Your overview has answered some of my questions.

    Now that I have retired from work, I am going to look a little more into having one of these for a weekend retreat. This will make a great lake house for weekend getaways in the summer. I like the idea of going off the grid, as you do not have to depend on having all the utilities run to a remote location. Can you get one with electric only?

    John

    • Bobby Kundu says:

      Looks like you have been putting a lot of thought into your off grid tiny house endeavor and I am glad that my article has been of some help to you. With electric power, water supply, and septic management available from your father, you are well on your way as many folks have trouble getting these three necessities. However, one thing you need to think about is getting a building permit from local authorities; RVs are usually given more leniency because the’re treated as “temporary structures” and are not vetted as rigorously. Otherwise, I wish you luck on you off grid tiny house.

      Regarding your question, you can get a tiny house to be hooked up only to an electric utility as long as some kind of outlet from the power grid is available; this can include sharing power with a neighbor who has utility power, or making sure the tiny house is placed near a power grid access point.

  3. Marie says:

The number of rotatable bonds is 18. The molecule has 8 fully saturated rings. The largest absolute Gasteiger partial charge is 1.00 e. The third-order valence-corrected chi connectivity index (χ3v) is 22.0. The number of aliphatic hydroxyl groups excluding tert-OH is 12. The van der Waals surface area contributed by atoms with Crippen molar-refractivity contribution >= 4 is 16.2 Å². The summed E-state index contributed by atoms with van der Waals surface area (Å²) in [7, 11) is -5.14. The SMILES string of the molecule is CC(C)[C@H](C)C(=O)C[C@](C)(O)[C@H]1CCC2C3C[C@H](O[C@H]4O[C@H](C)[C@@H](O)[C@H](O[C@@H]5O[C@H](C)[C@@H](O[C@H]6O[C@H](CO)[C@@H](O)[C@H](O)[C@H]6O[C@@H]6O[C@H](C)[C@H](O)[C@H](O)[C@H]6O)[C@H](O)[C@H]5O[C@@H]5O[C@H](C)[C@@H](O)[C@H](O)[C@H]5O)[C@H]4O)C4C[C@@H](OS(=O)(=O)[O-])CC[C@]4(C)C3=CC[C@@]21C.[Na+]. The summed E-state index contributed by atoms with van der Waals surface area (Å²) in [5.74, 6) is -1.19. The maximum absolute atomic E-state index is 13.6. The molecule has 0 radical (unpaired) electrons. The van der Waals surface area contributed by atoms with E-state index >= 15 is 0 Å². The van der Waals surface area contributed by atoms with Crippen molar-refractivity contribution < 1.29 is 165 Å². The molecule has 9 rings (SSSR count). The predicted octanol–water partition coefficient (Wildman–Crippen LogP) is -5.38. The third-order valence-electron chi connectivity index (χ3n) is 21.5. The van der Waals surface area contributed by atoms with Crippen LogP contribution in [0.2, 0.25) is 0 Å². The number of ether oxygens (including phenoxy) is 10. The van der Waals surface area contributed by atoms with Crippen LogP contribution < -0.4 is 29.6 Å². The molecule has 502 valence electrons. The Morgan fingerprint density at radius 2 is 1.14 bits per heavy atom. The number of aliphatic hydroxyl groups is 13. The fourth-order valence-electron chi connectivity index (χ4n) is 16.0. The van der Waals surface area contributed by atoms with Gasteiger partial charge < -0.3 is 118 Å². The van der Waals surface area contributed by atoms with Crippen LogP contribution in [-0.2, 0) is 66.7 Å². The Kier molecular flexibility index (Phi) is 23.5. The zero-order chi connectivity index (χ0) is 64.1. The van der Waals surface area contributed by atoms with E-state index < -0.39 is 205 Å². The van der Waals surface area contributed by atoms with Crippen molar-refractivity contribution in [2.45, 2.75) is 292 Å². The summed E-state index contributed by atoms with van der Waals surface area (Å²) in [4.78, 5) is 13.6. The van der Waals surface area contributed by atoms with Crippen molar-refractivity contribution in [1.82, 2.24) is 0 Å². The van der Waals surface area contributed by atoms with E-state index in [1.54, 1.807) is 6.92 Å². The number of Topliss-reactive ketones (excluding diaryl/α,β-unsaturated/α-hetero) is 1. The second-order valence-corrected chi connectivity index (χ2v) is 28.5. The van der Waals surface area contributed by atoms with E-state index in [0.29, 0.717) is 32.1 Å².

Hi Bobby, thanks for the article I appreciate the definition of a tiny house because as you implied there seems to be different opinions as to what counts out there. It is also good to see the increasing media coverage of both off grid living and also attempts to decrease the size of the carbon footprint in both construction and living.

    I know your focus is strictly off grid, but what about the implications for generating electricity and supplying it back to the grid to increase the green energy available, especially as many tiny homes are able to generate more power than they use, what is your view on that? Thanks Marie

    • Bobby Kundu says:

      I think it’s fine to go ahead and supply power back into the grid as increasing green energy available to society is a good thing(less coal and nuclear power) while the one who produces the green energy gains compensation from the electric utility company.

      However, one should only attempt this after making sure he/she is able to supply with his/her own power and if it’s physically possible to connect to the grid.